“All studios are not created equally,” said Sarah Cousar, a recent graduate of YogaOne’s 200-hour teaching certification program. Cousar, who said she had been wanting to teach yoga even before beginning a regular practice, stepped into the studio after some significant life changes. She was looking for community.

Though she knows teacher trainings are a way for studios to drive revenue and sees nothing wrong with pushing them, Cousar said she never stepped into the training looking to make her money back. She took the training for personal growth.

Tai Dorn, an instructor at both Okra and YogaOne, leads her own yoga teacher trainings and said she is almost too subtle about promoting her program.

“We are halfway through a training now, and people have been telling me they wish they’d known I was training,” Dorn said. She teaches trainees outside of a studio, in part to avoid any potential conflicts of interests with the studios that also host their own trainings. Dorn typically advertises on social media, but she said she is not very diligent about it.

Courtesy of Tai Dorn
Participants gather in a yoga training class in Charlotte.

Monetizing a spiritual practice

Cousar said the monetization of the spiritual practice of yoga in Western culture has “bastardized the way yoga was meant to be practiced.” Yoga is made up of different traditions, cultures and languages and should be accessible to all, she said. Though it’s not wrong to make money off the practice, she said that should not be the ultimate goal.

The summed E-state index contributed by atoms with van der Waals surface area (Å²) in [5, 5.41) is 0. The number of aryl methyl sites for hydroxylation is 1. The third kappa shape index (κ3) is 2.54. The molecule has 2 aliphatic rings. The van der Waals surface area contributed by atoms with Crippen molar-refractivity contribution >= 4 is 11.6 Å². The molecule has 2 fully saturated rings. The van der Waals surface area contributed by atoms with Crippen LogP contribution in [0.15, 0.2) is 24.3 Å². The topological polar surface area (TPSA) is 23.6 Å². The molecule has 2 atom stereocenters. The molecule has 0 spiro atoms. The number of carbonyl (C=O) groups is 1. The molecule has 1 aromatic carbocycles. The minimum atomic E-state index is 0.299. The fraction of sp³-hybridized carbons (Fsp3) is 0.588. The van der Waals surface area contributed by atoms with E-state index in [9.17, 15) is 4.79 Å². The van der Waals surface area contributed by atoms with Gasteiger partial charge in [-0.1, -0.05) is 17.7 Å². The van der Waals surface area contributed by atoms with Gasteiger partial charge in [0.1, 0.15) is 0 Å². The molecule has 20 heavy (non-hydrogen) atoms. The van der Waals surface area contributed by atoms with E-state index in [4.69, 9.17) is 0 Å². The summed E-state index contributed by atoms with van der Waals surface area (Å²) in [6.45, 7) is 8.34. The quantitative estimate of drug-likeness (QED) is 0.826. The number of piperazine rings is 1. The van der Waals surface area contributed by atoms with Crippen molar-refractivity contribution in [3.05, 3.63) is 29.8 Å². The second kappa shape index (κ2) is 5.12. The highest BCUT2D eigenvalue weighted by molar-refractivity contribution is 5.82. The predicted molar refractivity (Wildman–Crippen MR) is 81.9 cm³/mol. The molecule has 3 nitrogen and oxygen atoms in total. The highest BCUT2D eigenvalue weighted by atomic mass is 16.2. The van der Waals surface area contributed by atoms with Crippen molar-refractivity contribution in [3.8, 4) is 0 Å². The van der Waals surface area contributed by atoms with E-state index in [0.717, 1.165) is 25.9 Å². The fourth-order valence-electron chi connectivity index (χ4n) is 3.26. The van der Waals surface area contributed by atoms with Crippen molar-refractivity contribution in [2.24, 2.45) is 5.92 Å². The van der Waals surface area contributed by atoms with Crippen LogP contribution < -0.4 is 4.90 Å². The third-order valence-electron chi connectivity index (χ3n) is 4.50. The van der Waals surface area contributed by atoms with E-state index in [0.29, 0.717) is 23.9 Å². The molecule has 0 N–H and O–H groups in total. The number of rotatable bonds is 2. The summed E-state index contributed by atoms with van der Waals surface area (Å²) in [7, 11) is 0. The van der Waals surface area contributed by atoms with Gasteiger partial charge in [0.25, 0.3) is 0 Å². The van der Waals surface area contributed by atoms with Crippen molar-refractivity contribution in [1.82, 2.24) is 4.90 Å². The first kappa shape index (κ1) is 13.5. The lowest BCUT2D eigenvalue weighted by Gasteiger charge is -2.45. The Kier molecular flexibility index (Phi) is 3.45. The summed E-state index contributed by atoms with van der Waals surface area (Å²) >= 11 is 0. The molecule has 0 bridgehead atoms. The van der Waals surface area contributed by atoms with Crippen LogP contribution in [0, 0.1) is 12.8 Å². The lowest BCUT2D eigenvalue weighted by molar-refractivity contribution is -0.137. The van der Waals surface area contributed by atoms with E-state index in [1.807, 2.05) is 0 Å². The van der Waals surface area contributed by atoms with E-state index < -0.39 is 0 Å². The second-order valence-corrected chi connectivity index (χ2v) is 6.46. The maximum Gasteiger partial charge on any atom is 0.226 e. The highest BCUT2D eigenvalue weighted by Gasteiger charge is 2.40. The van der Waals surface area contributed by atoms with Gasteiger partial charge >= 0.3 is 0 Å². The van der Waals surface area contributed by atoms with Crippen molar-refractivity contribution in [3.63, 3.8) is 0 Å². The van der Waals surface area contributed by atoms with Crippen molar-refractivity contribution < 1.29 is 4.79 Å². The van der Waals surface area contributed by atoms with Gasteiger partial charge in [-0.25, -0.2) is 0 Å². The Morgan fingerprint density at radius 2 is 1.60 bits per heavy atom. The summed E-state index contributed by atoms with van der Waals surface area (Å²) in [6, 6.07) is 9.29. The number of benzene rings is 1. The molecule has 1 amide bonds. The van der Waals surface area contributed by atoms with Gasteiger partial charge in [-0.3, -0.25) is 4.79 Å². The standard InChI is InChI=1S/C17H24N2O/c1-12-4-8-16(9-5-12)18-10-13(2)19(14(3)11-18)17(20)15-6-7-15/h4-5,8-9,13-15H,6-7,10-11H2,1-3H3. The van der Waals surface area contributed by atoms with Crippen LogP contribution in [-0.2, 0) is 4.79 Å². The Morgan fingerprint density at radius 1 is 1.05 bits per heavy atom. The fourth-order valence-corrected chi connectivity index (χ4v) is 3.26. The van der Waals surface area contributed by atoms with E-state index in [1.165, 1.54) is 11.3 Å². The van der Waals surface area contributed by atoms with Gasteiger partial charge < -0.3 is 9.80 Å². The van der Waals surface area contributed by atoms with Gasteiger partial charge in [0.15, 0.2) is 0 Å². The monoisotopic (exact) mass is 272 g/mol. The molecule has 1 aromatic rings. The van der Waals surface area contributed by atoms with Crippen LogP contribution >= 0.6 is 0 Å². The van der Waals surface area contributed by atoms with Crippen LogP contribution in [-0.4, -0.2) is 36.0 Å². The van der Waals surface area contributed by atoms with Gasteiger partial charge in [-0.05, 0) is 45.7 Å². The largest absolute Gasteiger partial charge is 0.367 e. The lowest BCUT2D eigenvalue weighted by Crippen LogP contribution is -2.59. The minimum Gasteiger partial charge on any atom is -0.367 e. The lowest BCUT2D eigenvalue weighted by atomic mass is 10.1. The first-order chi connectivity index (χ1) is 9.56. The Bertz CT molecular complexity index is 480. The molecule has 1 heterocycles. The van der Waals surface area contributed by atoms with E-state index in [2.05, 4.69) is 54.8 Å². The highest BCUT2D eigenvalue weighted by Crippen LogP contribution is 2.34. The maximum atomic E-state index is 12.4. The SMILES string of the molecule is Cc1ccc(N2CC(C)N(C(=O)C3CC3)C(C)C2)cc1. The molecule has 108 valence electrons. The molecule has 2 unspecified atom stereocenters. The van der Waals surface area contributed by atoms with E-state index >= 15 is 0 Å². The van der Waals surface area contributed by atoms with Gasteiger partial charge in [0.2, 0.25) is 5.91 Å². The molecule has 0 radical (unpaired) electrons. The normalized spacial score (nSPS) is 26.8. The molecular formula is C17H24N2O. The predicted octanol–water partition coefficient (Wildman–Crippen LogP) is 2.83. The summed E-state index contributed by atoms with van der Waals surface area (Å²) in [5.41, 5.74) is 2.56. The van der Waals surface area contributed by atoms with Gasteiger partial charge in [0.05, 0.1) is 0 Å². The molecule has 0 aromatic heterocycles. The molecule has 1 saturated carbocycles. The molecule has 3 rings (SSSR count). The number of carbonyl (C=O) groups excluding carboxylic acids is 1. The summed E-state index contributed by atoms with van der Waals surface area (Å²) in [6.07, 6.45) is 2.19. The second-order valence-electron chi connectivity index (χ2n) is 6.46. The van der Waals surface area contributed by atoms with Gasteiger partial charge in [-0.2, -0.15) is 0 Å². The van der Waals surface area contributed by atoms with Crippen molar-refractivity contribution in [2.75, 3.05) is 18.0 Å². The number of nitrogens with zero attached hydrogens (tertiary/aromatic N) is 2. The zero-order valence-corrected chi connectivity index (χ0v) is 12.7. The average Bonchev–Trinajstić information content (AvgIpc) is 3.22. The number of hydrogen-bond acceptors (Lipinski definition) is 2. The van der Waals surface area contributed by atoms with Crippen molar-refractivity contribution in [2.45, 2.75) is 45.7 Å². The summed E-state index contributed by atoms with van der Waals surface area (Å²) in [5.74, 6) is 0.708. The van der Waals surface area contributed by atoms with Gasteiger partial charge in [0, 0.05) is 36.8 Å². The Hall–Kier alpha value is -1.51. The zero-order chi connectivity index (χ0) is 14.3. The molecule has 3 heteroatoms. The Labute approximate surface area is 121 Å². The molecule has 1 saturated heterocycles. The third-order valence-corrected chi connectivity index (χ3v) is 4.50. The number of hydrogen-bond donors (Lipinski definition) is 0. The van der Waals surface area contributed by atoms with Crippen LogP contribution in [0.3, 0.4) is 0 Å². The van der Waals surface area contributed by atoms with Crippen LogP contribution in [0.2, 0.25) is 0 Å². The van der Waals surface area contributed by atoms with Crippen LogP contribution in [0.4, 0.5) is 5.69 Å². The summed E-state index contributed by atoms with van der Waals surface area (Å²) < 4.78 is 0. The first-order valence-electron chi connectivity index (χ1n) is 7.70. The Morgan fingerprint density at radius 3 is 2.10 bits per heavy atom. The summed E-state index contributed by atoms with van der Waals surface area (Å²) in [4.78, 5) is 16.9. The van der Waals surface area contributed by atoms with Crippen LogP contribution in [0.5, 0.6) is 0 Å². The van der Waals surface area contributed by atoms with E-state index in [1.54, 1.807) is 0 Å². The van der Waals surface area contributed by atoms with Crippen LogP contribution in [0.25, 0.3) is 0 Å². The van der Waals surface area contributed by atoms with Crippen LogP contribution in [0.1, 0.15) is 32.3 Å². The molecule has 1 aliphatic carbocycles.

Studios under fire for making money also also make a point to give back to the community. Cousar, who currently assists yoga teachers at YogaOne, said her studio does its best to give back to the community, assisting with Time Out Youth and One Breath Foundation, with the help of Gambrell Foundation subsidizing some of its trainings. Cousar also teaches yoga to youth girls at a local Muslim center.

“In order to make money with yoga,” Cousar said, “you have to be willing to hustle and build a brand.” Anyone looking to make an income from the teaching of yoga should not rely on a studio for a teaching role, she said. “Studios can give you training, but if you’re looking to make your money back, it’s better to go off on your own.”

Essential Thrive owner Lauren McAbee, behind the ever-growing Chakti yoga craze in Charlotte, chose to go out on her own because she said studios in the area would not take well to her loud-music-low-light yoga style. Even if they had, McAbee said, “As a mom, getting paid studio prices would cause me to barely break even. I would literally not be able to feed my family.”

“The downside is that you don’t have a studio promoting you, and you have to go alone. It’s challenging in the beginning, but you have to build that support base,” McAbee said.

As far as the monetization of a spiritual practice, something that seems to be a taboo subject for yogis and teachers alike, McAbee said her conservative background contributed to her discomfort around the subject. “It’s a misconception that we’re supposed to be poor because we are spiritual,” McAbee said. “We should be rich and abundant in a variety of manners and should open ourselves to that possibility.”

When considering teacher training, Rodriquez said, “Ultimately, if you want to train, see what you like and what you align with.”

What’s the best thing a studio can do to avoid mix-ups and — worse — legal repercussions? “The best thing is to be clear, give choices and make sure people can make well-informed decisions with no financial surprises,” Cousar said.